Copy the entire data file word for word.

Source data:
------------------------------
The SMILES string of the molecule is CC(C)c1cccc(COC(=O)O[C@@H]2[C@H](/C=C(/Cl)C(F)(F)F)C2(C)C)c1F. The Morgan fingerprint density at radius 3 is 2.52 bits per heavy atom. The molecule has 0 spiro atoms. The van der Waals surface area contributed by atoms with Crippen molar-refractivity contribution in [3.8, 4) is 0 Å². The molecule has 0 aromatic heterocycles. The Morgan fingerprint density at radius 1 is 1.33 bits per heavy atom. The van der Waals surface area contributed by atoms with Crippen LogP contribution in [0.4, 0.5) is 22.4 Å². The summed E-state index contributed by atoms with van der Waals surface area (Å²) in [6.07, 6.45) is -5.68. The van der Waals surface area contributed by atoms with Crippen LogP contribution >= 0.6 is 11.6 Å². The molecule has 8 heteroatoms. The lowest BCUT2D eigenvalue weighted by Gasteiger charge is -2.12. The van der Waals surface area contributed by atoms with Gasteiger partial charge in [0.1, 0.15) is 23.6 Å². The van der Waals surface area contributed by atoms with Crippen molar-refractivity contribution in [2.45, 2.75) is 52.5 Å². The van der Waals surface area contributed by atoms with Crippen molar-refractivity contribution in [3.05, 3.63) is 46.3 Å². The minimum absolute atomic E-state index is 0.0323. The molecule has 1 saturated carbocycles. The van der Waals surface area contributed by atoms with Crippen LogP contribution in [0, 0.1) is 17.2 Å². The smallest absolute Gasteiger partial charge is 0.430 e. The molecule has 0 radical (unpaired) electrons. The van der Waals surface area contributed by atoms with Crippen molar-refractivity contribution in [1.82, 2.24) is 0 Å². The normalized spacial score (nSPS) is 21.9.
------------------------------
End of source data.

The SMILES string of the molecule is CC(C)c1cccc(COC(=O)O[C@@H]2[C@H](/C=C(/Cl)C(F)(F)F)C2(C)C)c1F. The Morgan fingerprint density at radius 3 is 2.52 bits per heavy atom. The molecule has 0 spiro atoms. The van der Waals surface area contributed by atoms with Crippen molar-refractivity contribution in [3.8, 4) is 0 Å². The molecule has 0 aromatic heterocycles. The Morgan fingerprint density at radius 1 is 1.33 bits per heavy atom. The van der Waals surface area contributed by atoms with Crippen LogP contribution in [0.4, 0.5) is 22.4 Å². The summed E-state index contributed by atoms with van der Waals surface area (Å²) in [6.07, 6.45) is -5.68. The van der Waals surface area contributed by atoms with Crippen LogP contribution >= 0.6 is 11.6 Å². The molecule has 8 heteroatoms. The lowest BCUT2D eigenvalue weighted by Gasteiger charge is -2.12. The van der Waals surface area contributed by atoms with Gasteiger partial charge in [0.1, 0.15) is 23.6 Å². The van der Waals surface area contributed by atoms with Crippen molar-refractivity contribution in [2.45, 2.75) is 52.5 Å². The van der Waals surface area contributed by atoms with Crippen molar-refractivity contribution in [3.05, 3.63) is 46.3 Å². The minimum absolute atomic E-state index is 0.0323. The molecule has 1 saturated carbocycles. The van der Waals surface area contributed by atoms with Crippen LogP contribution in [0, 0.1) is 17.2 Å². The smallest absolute Gasteiger partial charge is 0.430 e. The molecule has 0 radical (unpaired) electrons. The van der Waals surface area contributed by atoms with Crippen molar-refractivity contribution in [1.82, 2.24) is 0 Å². The normalized spacial score (nSPS) is 21.9.